Ludgershall Castle Primary School

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About Ludgershall Castle Primary School

Name Ludgershall Castle Primary School
Ofsted Inspections
Headteacher Mr Andy Bridewell
Address Short Street, Ludgershall, Andover, SP11 9RB
Phone Number 01264790375
Phase Primary
Type Foundation school
Age Range 4-11
Religious Character None
Gender Mixed
Number of Pupils 284
Local Authority Wiltshire
Highlights from Latest Inspection

What is it like to attend this school?

Pupils are safe and happy at Ludgershall Castle Primary School. They understand the importance of being kind and respectful towards one another. Pupils talk positively about the school's values of 'learn, have fun and succeed'.

Staff and pupils enjoy strong relationships. This is reflected in pupils' positive attitudes to their learning. Parents describe the school as a place where children's mental well-being is a priority.

Leaders have high expectations of pupils' behaviour. Pupils state that bullying rarely occurs. They trust the teachers to resolve any issues quickly.

Pupils are proud of their school values and enjoy celebrating the achievements of others.... They feel listened to and that their teachers value their ideas.

Pupils talk with confidence about their learning and show determination to work hard.

Pupils, including those with special educational needs and/or disabilities (SEND), access a wide range of extra-curricular clubs, such as curling and book club. Pupils love reading and talk excitedly about how reading 'Grandpa's Great Escape' brought their trip to the local flight museum to life.

What does the school do well and what does it need to do better?

Leaders are ambitious for pupils.

The curriculum is well designed. Teaching ensures that pupils, including those with SEND, build on their previous learning. Pupils follow the curriculum in small chunks.

This helps them to do more and remember more over time. In mathematics, pupils have valuable opportunities to revisit learning through the school's 'flashback' approach. Pupils use their knowledge confidently.

For example, in the early years, children explain their understanding clearly.

Leaders have planned the knowledge and skills pupils need to learn carefully. Well-selected resources help pupils to remember what they have learned.

For example, in geography, pupils use their knowledge of coordinates to find four-figure grid references to locate places on a map. Pupils show off their understanding in quizzes. They enjoy using their previous learning to support their new learning.

In subjects such as physical education (PE), pupils benefit from specialist coaching. Across the school, pupils gain skills and techniques, such as dribbling a ball, consistently well. Pupils understand the importance of staying fit and healthy.

Leaders know that there is still more to do to develop the curriculum in some subjects. Curriculum leaders do not always have a clear understanding as to how well pupils are learning their subject. Consequently, there are occasions where pupils do not learn subjects in as much depth as they could.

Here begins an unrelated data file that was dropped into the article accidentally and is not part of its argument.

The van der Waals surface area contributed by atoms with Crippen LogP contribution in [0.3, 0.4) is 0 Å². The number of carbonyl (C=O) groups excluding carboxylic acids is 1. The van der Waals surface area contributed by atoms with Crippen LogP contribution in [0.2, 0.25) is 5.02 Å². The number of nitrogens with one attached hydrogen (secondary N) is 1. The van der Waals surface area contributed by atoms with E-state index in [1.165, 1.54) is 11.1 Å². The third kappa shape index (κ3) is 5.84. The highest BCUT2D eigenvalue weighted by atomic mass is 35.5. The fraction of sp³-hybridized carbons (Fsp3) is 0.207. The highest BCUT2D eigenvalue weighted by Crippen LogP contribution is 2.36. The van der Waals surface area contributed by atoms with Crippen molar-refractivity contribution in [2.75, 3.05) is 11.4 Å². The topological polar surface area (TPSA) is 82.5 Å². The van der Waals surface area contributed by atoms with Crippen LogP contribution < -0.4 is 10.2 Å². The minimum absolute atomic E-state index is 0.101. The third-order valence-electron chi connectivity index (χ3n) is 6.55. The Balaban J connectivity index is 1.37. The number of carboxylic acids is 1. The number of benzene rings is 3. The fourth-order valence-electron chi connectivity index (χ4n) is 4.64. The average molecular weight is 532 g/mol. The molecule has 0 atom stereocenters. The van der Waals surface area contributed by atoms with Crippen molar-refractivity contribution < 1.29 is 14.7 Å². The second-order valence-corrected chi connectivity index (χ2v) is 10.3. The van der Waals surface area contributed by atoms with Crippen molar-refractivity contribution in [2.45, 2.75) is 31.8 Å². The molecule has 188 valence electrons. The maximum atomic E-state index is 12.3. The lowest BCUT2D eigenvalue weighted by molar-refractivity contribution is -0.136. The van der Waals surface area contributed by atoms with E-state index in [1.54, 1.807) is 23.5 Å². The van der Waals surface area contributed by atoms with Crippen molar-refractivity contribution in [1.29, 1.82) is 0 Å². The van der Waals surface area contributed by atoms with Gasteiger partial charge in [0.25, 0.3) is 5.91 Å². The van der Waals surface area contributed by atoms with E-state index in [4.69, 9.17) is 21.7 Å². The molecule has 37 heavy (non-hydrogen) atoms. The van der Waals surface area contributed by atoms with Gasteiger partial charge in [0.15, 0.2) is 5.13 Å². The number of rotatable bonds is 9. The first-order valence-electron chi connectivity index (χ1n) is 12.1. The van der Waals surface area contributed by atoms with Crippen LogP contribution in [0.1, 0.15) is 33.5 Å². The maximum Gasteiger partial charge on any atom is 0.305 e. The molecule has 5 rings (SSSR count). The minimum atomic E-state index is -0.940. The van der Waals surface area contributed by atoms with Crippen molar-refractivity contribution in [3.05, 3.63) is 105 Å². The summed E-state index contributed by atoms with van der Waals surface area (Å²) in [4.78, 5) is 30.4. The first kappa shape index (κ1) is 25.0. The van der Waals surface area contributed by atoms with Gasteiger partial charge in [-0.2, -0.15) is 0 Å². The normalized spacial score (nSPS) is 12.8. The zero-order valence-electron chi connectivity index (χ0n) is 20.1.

Leaders are passionate about reading. Pupils, particularly disadvantaged pupils, read every day in school. The school has introduced a new curriculum for early reading, which helps pupils to secure their knowledge of phonics.

This supports pupils to read fluently and motivates them to practise their reading. The school promotes a love of reading and ensures that staff read regularly to pupils during 'story time' activities. Older pupils read and make confident use of a range of complex reading material.

Pupils with SEND receive the support they need to follow a broad curriculum. Leaders work with staff to identify children who need additional support. In turn, staff put support plans to good use in the classroom.

This enables pupils to succeed. Pupils with SEND take part in the full life of the school. For example, they have a voice on the school council.

Pupils feel that everyone is valued. They are clear about their responsibilities in the school and are proud of their school values, such as kindness and friendliness. Some pupils act as 'equality ambassadors', promoting awareness and respect for the protected characteristics.

They feel strongly about everyone being treated the same.

Leaders, including governors, are proud of the progress the school has made since the last inspection. Staff, including early careers teachers, speak highly of the training and support they receive.

Their well-being and workload are considered, and staff report that leaders value their individual contributions.


The arrangements for safeguarding are effective.

Leaders foster a culture of safeguarding and ensure that pupils are safe.

Staff are aware of the necessary systems in school for reporting concerns, which are dealt with swiftly. All stakeholders, including governors, have had relevant, up-to-date training. They use their expertise to provide support to the most vulnerable pupils.

Leaders work closely with external partners to keep pupils safe. Indeed, leaders are tenacious in ensuring that concerns are followed up.

Pupils know about staying safe online and are confident to raise a concern to a trusted adult.

What does the school need to do to improve?

(Information for the school and appropriate authority)

• The implementation of the curriculum is not consistently effective across all subjects. Consequently, pupils do not learn some subjects in enough depth. Leaders should ensure that all areas of the curriculum are well implemented so that pupils have opportunities to deepen their learning.

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